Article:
Last week, the Alex From Target fervor finally drew down. In case you missed it, the saga featured a faintly Bieberesque 16-year-old cashier named Alex whose photo was secretly taken while he was bagging items at a Target store in Texas.
Alex's image went viral after he was deemed cute by a legion of youths on Twitter. A hashtag was born. He and his family received death threats. Alex eventually appeared on Ellen. Rumors that he was either fired or had come out abounded. He gained nearly 750,000 Twitter followers.
Just as Alex From Target was tapering off, the video of Syrian Hero Boy was taking off. This was a different viral sensation altogether. In it, a young boy in an urban war zone manages the otherworldly rescue of a young girl after feigning death by sniper fire. The scene, as we understood it, is from the ongoing carnage in Syria.
Millions of views later, it's been revealed that the footage was fake, shot in Malta by a Norwegian director and underwritten by the Norwegian Film Institute (NFI) and the Arts Council Norway.
Why would someone shoot such a film? As the director, Lars Klevberg, explained to the BBC, "If I could make a film and pretend it was real, people would share it and react with hope." He added:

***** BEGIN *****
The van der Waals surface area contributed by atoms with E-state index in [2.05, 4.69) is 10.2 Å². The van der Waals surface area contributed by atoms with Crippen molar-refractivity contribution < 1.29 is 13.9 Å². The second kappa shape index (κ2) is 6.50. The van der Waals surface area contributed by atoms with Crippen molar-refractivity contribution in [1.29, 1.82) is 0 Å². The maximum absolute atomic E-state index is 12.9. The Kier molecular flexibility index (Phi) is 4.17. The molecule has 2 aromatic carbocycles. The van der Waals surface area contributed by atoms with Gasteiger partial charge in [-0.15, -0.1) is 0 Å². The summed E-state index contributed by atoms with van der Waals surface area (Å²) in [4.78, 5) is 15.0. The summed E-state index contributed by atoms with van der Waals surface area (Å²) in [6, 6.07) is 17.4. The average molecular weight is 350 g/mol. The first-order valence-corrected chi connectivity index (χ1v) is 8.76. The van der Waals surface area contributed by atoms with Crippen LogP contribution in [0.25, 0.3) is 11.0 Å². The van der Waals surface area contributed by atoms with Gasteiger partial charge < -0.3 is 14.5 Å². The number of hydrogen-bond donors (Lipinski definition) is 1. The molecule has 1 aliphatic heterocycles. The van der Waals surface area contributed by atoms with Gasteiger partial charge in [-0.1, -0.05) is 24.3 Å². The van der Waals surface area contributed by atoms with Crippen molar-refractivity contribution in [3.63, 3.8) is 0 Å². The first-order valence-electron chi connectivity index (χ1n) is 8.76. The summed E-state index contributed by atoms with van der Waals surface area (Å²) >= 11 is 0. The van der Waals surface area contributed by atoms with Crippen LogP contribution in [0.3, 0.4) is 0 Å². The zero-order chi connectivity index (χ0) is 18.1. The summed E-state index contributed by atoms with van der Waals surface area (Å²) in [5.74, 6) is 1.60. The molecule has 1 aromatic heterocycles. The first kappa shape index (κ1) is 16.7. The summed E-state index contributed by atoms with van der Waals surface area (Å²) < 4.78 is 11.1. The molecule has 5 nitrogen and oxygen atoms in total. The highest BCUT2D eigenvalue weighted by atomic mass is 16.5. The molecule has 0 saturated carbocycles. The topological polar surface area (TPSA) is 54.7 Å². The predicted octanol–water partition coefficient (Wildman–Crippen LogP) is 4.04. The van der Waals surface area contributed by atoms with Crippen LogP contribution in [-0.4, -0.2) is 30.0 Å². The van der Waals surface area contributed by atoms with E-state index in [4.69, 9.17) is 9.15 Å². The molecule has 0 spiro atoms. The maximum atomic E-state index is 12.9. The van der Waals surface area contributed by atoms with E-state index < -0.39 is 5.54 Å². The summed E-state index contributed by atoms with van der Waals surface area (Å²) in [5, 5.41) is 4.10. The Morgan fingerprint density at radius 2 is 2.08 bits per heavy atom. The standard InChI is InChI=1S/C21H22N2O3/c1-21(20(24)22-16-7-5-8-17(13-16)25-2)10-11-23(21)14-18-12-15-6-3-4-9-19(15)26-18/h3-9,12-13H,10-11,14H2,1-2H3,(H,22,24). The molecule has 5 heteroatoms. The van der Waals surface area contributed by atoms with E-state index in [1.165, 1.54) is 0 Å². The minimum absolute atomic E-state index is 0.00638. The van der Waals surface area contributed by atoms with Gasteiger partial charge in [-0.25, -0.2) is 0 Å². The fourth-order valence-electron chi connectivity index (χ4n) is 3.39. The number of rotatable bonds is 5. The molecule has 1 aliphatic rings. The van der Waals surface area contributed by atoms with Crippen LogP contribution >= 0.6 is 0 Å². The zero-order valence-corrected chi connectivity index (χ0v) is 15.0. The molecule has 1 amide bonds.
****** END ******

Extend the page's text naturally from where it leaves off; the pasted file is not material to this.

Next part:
By publishing a clip that could appear to be authentic we hoped to take advantage of a tool that's often used in war; make a video that claims to be real. We wanted to see if the film would get attention and spur debate, first and foremost about children and war. We also wanted to see how the media would respond to such a video.
Well, the media aren't happy about it. An open letter signed by some heavy-hitting journalists excoriated the film's makers and funders. Here is part of their screed:
The letter also assailed the project for endangering the lives of children in Syria, a sentiment that was echoed by Fred Abrahams at Humans Right Watch: "By releasing a fake video, Klevberg has made it easier for war criminals to dismiss credible images of abuse."
What links Alex From Target to Syrian Hero Boy, in part, is artifice. In the former, digital hordes gush fake feelings about a real person; in the latter, viewers experience real heartbreak over a manufactured scenario.
Of course, what separates them is that one is much worse. Not every heroic boy who falls to his knees in a hail of gunfire gets to star in a passion play in reverse (especially before a rapt internet audience of millions). Part of Alex's appeal has to do with the unremarkable nature of his being "from Target." That banality is a luxury that many Syrians would actually die for.
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